/* Auto Landing gear sketch by Benbojangles 2015


This sketch is to allow you to connect your landing gear to an arduino

so that the arduino will trigger the landing gear to activate at a user defined altitude.

I have used a HC-SR04 sensor as sonar which, for me, seems to measure from 0cm-to-300cm, 

depending on your landing gear trigger needs this may not be acceptable and you might want

to research other sonar senors with greater range.


to set trigger altitude change "int trigger_altitude = 30" to your desired alt itude in cm

    

   The circuit:

    *HC-SR04 Vcc connection attached to +5V Arduino

    *HC-SR04 GND connection attached to gnd Arduino

    *HC-SR04 Trig + Echo connection both attached to digital pin 7


   This example code is in the public domain.


*/

#include <Servo.h> 

Servo myservo;  // create servo object to control a servo 

Servo myservo2;

const int pos1 = 15;    // variable to store the servo position 

const int pos2 =90;

const int pos3 = 165;    // variable to store the servo position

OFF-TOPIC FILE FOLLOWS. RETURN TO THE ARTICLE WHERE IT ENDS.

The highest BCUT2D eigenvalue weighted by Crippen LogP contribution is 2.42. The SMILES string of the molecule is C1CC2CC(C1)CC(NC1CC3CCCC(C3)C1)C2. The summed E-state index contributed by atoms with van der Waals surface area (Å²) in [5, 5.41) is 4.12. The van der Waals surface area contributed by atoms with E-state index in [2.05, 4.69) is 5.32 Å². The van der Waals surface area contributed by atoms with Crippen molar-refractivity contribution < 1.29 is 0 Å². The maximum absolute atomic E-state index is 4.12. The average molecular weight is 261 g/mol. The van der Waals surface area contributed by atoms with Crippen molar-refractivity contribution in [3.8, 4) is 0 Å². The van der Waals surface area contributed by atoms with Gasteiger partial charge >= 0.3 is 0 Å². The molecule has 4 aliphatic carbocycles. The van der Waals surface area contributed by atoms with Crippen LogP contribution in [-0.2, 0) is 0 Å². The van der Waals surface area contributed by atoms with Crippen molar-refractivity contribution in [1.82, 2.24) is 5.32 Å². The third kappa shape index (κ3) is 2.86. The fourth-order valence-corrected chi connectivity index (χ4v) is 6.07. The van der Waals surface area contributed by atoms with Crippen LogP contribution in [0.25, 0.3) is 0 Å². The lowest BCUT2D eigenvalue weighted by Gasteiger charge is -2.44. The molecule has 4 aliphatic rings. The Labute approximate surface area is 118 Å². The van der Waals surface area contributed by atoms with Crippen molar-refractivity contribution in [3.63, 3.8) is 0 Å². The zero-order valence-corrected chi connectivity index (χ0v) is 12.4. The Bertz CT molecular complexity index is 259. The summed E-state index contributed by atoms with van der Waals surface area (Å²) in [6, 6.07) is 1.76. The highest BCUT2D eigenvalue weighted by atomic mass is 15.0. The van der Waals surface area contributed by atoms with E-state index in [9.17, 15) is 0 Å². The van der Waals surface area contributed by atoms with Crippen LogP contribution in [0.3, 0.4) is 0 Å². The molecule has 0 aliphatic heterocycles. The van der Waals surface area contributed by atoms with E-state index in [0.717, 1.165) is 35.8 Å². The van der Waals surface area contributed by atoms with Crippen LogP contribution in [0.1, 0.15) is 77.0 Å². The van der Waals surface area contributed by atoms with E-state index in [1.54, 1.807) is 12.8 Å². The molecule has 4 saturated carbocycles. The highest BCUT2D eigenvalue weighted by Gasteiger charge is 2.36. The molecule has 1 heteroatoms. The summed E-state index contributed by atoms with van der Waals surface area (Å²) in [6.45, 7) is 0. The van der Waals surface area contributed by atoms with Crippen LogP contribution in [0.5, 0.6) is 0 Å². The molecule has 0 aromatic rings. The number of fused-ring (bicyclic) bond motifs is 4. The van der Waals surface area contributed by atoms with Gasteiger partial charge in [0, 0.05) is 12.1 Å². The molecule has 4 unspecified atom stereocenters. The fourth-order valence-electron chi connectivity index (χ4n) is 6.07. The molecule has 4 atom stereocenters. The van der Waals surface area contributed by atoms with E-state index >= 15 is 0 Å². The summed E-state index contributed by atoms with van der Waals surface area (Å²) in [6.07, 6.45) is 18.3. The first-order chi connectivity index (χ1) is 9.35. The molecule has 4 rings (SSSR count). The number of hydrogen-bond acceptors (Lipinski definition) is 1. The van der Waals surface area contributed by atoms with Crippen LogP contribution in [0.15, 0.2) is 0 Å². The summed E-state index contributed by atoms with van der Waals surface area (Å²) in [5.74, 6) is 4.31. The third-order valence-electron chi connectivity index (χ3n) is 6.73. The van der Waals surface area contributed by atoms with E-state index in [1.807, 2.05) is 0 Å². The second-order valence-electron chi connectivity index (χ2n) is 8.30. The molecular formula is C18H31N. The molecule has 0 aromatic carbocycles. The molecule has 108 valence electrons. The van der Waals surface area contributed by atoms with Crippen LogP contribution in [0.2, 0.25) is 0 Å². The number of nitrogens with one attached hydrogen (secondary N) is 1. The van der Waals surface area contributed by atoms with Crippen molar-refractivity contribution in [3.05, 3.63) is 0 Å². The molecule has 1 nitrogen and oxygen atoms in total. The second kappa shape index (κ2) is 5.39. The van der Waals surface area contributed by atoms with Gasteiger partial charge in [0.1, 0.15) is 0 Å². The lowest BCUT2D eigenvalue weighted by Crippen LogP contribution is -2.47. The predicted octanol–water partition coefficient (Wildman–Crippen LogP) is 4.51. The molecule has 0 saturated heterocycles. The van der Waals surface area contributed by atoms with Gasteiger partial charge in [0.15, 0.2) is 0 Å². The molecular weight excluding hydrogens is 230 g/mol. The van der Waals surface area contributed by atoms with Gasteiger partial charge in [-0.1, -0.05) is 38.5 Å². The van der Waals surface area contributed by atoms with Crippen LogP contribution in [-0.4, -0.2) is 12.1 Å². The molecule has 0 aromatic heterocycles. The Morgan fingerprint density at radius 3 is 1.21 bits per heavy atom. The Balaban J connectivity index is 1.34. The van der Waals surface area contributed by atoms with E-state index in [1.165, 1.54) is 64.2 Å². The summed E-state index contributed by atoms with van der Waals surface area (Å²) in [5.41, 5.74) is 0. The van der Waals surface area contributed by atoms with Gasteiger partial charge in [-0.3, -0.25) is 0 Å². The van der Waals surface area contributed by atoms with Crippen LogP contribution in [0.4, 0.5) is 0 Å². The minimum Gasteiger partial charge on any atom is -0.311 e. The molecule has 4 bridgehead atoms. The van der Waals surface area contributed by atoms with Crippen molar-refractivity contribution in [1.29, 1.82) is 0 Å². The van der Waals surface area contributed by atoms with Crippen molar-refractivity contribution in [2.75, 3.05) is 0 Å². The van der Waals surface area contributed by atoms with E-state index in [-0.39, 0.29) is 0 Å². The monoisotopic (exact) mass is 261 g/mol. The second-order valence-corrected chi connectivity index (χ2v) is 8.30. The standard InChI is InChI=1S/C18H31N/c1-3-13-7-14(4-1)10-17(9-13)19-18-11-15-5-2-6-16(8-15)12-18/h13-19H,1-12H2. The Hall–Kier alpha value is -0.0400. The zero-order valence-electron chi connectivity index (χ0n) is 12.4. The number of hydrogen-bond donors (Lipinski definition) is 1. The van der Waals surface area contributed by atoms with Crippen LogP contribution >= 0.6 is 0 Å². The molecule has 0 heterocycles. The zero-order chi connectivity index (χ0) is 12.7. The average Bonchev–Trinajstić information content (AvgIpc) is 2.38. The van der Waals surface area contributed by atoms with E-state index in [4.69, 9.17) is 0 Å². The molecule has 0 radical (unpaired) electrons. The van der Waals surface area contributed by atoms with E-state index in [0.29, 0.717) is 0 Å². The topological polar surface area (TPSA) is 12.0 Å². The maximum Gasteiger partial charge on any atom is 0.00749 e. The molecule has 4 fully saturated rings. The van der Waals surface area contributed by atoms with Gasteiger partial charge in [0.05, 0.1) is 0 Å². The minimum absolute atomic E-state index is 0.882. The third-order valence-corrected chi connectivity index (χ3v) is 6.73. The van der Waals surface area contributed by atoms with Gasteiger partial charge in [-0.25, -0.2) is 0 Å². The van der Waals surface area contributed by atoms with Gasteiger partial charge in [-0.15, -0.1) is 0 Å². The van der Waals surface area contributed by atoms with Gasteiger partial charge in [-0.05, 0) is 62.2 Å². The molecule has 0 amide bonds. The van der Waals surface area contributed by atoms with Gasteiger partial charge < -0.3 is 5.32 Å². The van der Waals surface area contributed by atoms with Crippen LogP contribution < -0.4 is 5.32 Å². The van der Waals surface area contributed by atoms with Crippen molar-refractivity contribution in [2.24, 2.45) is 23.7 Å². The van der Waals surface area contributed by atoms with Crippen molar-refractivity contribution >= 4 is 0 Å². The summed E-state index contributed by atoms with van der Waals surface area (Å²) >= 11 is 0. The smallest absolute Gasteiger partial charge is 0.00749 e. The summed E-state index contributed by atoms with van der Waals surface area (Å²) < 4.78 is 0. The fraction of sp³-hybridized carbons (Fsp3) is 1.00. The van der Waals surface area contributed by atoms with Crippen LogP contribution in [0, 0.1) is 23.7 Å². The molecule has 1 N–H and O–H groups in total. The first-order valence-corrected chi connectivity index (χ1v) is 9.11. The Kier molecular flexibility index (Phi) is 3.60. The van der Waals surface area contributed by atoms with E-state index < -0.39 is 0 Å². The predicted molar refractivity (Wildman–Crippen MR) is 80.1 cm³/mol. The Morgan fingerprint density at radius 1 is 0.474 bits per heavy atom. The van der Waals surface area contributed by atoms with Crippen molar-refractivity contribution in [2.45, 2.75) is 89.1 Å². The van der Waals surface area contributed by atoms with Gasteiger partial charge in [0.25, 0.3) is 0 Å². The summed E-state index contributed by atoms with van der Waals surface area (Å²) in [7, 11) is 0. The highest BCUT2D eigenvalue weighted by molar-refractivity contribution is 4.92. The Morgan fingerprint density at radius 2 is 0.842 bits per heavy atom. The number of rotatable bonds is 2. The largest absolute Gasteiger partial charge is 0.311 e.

const int pos4 =90;

//data Pin number of the Arduino:

const int pingPin = 7;

int trigger_altitude = 30; //here we define the height in cm that we want to trigger


void setup() {

  // initialize serial communication:

  Serial.begin(9600);

  myservo.attach(9);  // attaches the servo on pin 9 to the servo object

  myservo2.attach(8);  // attaches the servo on pin 9 to the servo object

}


void loop()

{

  //distance in centimeters:

  long duration, cm;


  // The sensor is triggered by a HIGH pulse of 2 or more microseconds.

  // Give a short LOW pulse beforehand to ensure a clean HIGH pulse:

  pinMode(pingPin, OUTPUT);

  digitalWrite(pingPin, LOW);

  delayMicroseconds(2);

  digitalWrite(pingPin, HIGH);

  delayMicroseconds(5);

  digitalWrite(pingPin, LOW);


  // The same pin is used to read the signal from the sensor: a HIGH

  // pulse whose duration is the time (in microseconds) from the sending

  // of the ping to the reception of its echo off of an object.

  pinMode(pingPin, INPUT);

  duration = pulseIn(pingPin, HIGH);


  // convert the time into a distance

  cm = microsecondsToCentimeters(duration);

  Serial.print(cm);

  Serial.print("cm");

  Serial.println();


 if (cm < trigger_altitude)

 {

 myservo.write(pos1);

 myservo2.write(pos3);

 delay(15);

 }

 else if (cm > trigger_altitude)

 {

 myservo.write(pos2);

 myservo2.write(pos4);

 delay(15);

 }



  delay(100);

}


long microsecondsToInches(long microseconds)

{

  // According to Parallax's datasheet for the sensor, there are

  // 73.746 microseconds per inch (i.e. sound travels at 1130 feet per

  // second).  This gives the distance travelled by the ping, outbound